The International AIDS Conference was held this year for the first time in the US since 1990.  But like every one before it, there was little attention to the needs of people with intellectual disabilities (ID).  And this, despite the fact that people with disabilities may be up to three times more likely to contract HIV, according to the UNAIDS Strategy for Integrating Disability into AIDS Programmes, likely because of their risk for physical abuse, isolation, poverty and lack of access to services and information.

Political leaders, community members, corporations, and organizations should be able to do better.  And they can.  We should be able to guarantee that every person is free of abuse and victimization.  We should be able to guarantee that people with ID not be discriminated against by health care systems and its providers.  We should be able to insist that efforts to promote the health and education of children in the developing world should include all children.  And perhaps most importantly, we should insist that people with ID live free from humiliation, ridicule, stigma and are given the chance to reach their full potential.

All these goals are achievable.  And they all depend on one important first step:  a recognition that every person has a gift.  Without that common ground, equality will never even be sought.  But with it, only equality will suffice.

Through Aaron Banda, now a Special Olympics athlete in Malawi, we learn that these goals are achievable if everyone does their part.  A Special Olympics volunteer in Mangulu, Malawi was paying door-to-door visits to participants in his local health promotion program when he stumbled upon a child who was tied by a rope to a tree outside his family’s home.  Aaron, a nine-year old boy with an intellectual disability, had been tethered by his parents for seven years; it was their method for managing the demands of a child with a disability while also raising four other children.  While most children’s first steps are met with cheer, Aaron’s first steps were met with limitation, and a forced bondage both literal and figurative.  As a result of the community leader’s discovery of Aaron, today, he is visited three times a week by a Special Olympics coach who works with him to develop basic kinesthetics, has gained acceptance in his community and family and is receiving critical health services to further his development.  It should be underscored, however, that it was the Special Olympics volunteer, who had the power to unbind his wrists.  And it is only the mutual support of others in the community and organizations providing services that can transform the attitude of his parents and members of the community.  Aaron represents the millions of children and adults with intellectual disabilities throughout the developing world suffering and facing injustice.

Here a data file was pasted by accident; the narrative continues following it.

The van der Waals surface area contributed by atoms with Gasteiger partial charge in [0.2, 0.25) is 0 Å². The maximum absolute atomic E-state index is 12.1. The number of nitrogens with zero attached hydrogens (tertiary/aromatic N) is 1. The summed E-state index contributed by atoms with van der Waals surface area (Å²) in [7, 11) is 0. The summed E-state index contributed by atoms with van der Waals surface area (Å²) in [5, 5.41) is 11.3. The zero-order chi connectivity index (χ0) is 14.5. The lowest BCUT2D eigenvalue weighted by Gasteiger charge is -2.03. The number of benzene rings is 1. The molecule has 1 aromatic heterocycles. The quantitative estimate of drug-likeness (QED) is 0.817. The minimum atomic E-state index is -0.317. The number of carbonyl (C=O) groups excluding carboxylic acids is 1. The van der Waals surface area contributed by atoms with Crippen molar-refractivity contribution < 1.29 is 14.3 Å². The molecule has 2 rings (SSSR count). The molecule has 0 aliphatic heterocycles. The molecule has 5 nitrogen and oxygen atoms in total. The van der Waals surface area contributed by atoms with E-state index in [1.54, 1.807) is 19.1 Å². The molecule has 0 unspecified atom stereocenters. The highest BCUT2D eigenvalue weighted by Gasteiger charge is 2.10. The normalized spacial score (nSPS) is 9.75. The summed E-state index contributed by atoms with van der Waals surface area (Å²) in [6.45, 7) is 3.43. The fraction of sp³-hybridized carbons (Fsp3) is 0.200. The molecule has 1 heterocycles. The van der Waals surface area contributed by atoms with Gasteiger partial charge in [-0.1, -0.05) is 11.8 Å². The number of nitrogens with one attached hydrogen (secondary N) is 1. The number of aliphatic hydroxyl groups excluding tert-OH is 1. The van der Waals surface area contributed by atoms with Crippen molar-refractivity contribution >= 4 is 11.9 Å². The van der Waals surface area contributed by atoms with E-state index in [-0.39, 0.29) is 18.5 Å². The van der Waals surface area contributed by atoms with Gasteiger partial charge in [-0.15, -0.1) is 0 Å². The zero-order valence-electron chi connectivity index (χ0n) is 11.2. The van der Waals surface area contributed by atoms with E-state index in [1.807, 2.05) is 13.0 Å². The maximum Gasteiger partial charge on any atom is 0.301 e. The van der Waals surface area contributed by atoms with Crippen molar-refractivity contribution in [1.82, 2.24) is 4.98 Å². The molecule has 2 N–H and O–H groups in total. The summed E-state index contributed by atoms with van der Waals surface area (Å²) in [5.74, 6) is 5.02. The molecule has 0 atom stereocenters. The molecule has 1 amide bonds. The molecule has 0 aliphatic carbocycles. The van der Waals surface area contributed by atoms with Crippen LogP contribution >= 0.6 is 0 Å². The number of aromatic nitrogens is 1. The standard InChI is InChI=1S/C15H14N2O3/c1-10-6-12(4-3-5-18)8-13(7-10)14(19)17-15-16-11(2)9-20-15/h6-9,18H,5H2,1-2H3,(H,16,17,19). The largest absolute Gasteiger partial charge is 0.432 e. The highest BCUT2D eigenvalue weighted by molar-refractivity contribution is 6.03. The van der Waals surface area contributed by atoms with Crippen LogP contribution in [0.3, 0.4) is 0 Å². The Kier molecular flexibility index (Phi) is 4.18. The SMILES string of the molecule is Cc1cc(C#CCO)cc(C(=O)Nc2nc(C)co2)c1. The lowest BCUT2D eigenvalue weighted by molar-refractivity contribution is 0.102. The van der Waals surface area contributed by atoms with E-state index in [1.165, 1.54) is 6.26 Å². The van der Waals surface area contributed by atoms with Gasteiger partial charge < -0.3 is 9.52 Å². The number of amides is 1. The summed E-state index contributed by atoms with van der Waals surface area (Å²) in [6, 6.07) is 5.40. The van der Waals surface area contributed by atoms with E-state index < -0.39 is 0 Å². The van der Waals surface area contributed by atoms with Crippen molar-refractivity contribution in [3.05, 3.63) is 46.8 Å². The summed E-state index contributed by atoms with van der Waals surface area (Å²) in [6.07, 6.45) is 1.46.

If this ideal seems quaint but unrealistic, come to your local Special Olympics competition sometime soon.  You might be shocked by the goodness of the human spirit and refreshed in your belief that we are capable of much more than we sometimes think.  Last year, there were over 53,000 Special Olympics competitions in more than 170 countries and every one was a lesson in dignity and empowerment.  At over 800 of those games, athletes not only played sports but also participated in health screenings, education, and referral services making Special Olympics the largest public health outreach effort in the world.  And tens of thousands of those games took place in schools where young people shape their attitudes toward difference.  The meaning of universal value was demonstrated, taught, exposed and embraced.  But, there is so much more to be done.

So the Special Olympics athletes like Loretta and Tim, who fearlessly defy the odds and the Special Olympics volunteers who work fearlessly to fight for our athletes to be treated as human beings in the fullest sense possible, we are asking everyone to Be Fearless for the sake of equality for all, whether it be in your business, organization, community or home and do your part to ensure people with ID are able to reach their full potential.  The ending of the cycle of poverty and children and adults like Aaron are counting on you to be fearless.

2 thoughts on “A Call to Be Fearless

  1. “All these goals are achievable. And they all depend on one important first step: a recognition that every person has a gift. Without that common ground, equality will never even be sought. But with it, only equality will suffice”.

  2. Pingback: A Call to Be Fearless « Special Olympics Massachusetts

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